Art for the free library along the Dolls Head Trail by Kyle Brooks ( | Photo by Kyle Brooks
Art for the free library along the Doll’s Head Trail by Kyle Brooks ( | Photo by Kyle Brooks

When looking at images of the folk art that lines the trail, one might consider many of the exhibits both whimsical or spooky, depending on the mood. But, as Slaton confirmed, while there are six or seven intact doll vignettes, most of the estimated 100 pieces you’ll find in the 1-acre space aren’t dolls, but creations made with other things around the property.

And if Slaton’s adage—that the “perfect park is history, nature and art” is true, then the Doll’s Head Trail fits the bill, as a unique attraction that is not just bringing people into the park, but encouraging them—within a larger beautiful natural setting—to leave it better than they found it.

While the county collects trash along the boardwalk and the main park parking lot, Slaton and volunteers are responsible for collecting and hauling trash out of the Doll’s Head Trail area. But Slaton says people who visit the trail are heeding their own call—not only by repurposing discarded items and litter into art, but by helping to clean up and maintain the surrounding area.

Photo by Hunter Franklin, courtesy
Photo by Hunter Franklin, courtesy

“For every piece that’s on the trail—we’ve taken 100 pieces of garbage out,” said Slaton. “People are helping to maintain the trail and collect trash. The South River comes out of Atlanta; every time there’s a big rain all this plastic debris is lodged into the undergrowth. People pick it up. People have pulled tires out of the river and stacked them out [on their own]. People see what needs to be done out there, and they do it.”

As Slaton looks to his eventual retirement from his role as the trail’s curator, he is hoping to engage a new fresh generation of volunteers for years to come.

But he’s quick to give credit to those who have supported the trail and its evolution thus far: friend Hunter Franklin, who he met when Franklin was creating his “bottles with faces,” and who maintains the Doll’s Head Trail Facebook Page; and local artists Joe Peery, Kyle Brooks and Dee Claiborne, for their time and contributions to the trail.

And while the trail sees occasional individuals who attempt to bring extra items into the park to create a vignette (that’s a no-no; all vignettes must be created by discarded items or trash found inside the park property) … volunteers who are monitoring the site say that for the most part, the trail has served to invoke a sense of curiosity and stewardship among visitors.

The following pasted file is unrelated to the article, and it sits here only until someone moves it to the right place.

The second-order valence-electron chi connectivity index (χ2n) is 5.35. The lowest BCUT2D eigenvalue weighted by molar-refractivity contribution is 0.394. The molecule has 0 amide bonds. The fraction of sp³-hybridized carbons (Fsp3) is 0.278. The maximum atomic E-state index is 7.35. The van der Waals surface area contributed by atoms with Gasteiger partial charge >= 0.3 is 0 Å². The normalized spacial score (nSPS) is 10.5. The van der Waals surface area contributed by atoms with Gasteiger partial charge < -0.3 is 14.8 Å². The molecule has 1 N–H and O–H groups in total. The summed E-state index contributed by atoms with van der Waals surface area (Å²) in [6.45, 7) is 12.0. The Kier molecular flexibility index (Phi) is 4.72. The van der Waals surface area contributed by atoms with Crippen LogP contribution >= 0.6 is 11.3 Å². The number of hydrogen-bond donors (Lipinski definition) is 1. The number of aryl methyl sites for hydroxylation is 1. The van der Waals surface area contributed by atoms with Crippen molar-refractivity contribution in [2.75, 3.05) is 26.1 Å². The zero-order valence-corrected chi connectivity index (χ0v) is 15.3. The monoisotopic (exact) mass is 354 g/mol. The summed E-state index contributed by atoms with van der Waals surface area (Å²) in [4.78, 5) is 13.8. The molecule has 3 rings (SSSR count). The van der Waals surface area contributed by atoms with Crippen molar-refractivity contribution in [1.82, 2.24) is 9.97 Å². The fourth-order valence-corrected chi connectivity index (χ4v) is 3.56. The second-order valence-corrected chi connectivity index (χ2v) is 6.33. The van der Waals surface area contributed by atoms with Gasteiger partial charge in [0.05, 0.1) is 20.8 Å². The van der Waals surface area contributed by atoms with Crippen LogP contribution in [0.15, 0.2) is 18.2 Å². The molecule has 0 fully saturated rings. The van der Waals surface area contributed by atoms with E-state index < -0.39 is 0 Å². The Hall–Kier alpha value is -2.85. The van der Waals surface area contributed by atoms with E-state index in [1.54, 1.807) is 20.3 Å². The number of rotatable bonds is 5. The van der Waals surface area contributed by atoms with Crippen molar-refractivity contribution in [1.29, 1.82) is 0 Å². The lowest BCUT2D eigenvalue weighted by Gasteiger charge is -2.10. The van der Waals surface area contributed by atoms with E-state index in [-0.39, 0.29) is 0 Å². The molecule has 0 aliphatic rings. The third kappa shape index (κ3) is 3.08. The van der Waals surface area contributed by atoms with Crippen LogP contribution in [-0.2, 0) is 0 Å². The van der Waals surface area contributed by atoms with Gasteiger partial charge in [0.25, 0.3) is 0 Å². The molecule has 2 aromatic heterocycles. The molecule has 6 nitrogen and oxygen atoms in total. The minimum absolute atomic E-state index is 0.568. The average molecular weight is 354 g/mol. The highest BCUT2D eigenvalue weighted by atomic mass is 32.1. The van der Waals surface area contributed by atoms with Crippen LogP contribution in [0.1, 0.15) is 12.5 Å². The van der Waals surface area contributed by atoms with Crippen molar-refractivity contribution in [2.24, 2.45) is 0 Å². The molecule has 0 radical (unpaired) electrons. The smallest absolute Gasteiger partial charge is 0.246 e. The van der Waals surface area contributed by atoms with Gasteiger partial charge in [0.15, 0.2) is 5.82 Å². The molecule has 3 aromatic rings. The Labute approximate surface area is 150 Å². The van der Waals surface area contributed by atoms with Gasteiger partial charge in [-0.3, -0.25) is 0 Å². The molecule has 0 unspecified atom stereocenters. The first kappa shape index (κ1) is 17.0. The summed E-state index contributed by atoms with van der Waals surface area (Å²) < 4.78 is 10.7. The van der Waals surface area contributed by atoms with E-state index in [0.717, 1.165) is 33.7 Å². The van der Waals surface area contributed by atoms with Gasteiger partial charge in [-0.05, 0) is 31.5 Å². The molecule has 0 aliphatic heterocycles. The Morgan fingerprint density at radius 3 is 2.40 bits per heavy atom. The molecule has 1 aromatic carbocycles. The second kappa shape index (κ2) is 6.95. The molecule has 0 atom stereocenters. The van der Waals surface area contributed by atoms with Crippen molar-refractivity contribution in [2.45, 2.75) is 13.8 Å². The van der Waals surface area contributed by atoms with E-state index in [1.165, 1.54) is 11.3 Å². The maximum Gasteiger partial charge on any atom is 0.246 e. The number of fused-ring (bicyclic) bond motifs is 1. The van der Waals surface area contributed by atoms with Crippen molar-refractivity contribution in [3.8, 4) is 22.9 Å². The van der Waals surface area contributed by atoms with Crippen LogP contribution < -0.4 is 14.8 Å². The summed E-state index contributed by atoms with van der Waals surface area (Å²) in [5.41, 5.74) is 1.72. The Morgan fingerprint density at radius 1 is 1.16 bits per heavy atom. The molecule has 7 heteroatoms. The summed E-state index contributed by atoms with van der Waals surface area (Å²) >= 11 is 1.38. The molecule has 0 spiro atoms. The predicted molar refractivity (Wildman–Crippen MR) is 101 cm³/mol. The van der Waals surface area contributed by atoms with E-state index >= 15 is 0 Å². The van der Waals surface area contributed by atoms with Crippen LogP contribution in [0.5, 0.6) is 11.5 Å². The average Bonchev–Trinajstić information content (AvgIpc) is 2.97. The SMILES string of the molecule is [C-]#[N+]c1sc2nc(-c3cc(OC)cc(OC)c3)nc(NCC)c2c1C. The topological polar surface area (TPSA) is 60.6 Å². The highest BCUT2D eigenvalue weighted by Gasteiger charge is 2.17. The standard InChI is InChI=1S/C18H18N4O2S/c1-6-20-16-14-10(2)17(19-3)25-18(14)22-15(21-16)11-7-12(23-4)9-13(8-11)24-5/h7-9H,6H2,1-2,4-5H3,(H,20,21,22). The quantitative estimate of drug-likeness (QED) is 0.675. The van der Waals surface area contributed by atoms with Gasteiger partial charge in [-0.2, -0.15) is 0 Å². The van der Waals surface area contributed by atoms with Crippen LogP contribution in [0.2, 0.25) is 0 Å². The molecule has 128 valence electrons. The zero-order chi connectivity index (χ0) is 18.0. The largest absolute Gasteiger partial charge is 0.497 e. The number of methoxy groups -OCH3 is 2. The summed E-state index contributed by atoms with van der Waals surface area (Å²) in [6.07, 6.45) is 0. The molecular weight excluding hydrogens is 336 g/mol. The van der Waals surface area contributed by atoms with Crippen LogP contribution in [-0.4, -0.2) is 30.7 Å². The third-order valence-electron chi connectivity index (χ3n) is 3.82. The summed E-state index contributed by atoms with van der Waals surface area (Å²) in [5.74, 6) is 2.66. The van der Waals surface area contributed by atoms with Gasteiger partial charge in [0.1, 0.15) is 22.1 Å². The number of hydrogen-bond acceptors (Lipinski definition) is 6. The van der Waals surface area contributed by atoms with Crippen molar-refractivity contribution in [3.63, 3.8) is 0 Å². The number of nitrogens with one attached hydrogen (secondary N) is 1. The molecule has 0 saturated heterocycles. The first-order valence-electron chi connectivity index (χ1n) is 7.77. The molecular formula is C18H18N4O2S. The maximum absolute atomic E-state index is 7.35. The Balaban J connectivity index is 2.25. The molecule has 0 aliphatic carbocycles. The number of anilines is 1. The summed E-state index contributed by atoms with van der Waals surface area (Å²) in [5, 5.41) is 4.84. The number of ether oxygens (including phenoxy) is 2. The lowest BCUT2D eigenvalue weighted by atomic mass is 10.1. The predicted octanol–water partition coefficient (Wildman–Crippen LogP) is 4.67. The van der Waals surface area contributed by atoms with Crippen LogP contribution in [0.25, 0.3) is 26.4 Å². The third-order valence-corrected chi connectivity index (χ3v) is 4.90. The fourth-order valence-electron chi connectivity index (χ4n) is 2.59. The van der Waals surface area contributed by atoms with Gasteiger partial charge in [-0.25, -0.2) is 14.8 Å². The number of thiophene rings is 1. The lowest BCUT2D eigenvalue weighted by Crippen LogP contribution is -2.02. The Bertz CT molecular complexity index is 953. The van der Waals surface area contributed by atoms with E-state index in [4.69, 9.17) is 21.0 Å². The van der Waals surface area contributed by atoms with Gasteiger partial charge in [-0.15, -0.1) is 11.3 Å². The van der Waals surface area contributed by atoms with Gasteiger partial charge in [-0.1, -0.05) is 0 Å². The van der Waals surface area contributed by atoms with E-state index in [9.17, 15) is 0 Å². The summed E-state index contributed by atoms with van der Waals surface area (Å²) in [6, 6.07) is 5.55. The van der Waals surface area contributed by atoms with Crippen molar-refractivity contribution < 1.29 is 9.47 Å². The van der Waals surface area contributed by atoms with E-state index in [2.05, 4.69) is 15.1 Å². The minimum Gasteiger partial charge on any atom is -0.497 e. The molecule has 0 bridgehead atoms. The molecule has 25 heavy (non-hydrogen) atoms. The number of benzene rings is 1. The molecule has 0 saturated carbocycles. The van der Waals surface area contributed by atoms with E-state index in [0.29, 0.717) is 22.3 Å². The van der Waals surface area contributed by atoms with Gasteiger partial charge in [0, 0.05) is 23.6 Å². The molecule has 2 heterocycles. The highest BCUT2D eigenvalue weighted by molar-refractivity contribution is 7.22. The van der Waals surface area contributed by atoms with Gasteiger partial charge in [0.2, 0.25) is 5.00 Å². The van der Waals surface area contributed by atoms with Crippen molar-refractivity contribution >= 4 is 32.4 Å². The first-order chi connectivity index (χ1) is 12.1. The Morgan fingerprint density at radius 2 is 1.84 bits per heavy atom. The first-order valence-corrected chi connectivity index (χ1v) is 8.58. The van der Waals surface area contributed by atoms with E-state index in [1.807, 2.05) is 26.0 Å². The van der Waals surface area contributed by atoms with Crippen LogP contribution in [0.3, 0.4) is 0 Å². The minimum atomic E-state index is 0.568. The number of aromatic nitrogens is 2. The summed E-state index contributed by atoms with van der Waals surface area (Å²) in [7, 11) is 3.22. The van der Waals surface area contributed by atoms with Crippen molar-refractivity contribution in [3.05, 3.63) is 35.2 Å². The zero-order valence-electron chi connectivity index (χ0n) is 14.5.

In the meantime, Slaton appreciates the evolution of the trail—from something meant to be fun, and occupy his extra time, to something inspiring to others.

“It’s encouraging people to get outside and see the park [who may not otherwise]—and see that regardless of the Doll’s Head Trail, it’s a beautiful park,” he said. “It’s inspiring people to be outdoors.”

Photo by Hunter Franklin, courtesy
Photo by Hunter Franklin, courtesy

How to Visit the Doll’s Head Trail:

Constitution Lakes Park in DeKalb County, GA | Photo by Shawn Taylor | CC BY 2.0
Constitution Lakes Park in DeKalb County, GA | Photo by Shawn Taylor | CC BY 2.0

The Doll’s Head Trail is located in the 125-acre Constitution Lake Park in Atlanta, Georgia.

Note: Please do not attempt to locate the trail using GPS coordinates.

The trail is accessible via the official parking lot for Constitution Lakes Park—located at 1305 South River Industrial Blvd., Atlanta, GA 30316 (at Moreland Ave./Highway 2342). You’ll take a 10-minute paved trail/concrete sidewalk to a boardwalk and large pond, which leads to the Doll’s Head Trail.

When creating vignettes, you are only permitted to use discarded trash or items found within the park. All exhibits must be family friendly!

The park closes at dusk.

For a map, check out the Atlanta Trails website.

Related: 10 Haunted Tales from America’s Trails

Amy Kapp | Photo courtesy Amy Kapp
Amy Kapp

Amy Kapp serves as Editorial Director and Editor-in-Chief of Rails to Trails magazine. Kapp frequently writes about the impact of, and vast historical and cultural connections made by, America's rail-trails, parks and public lands.

Donate today!


Everyone deserves access to safe ways to walk, bike, and be active outdoors.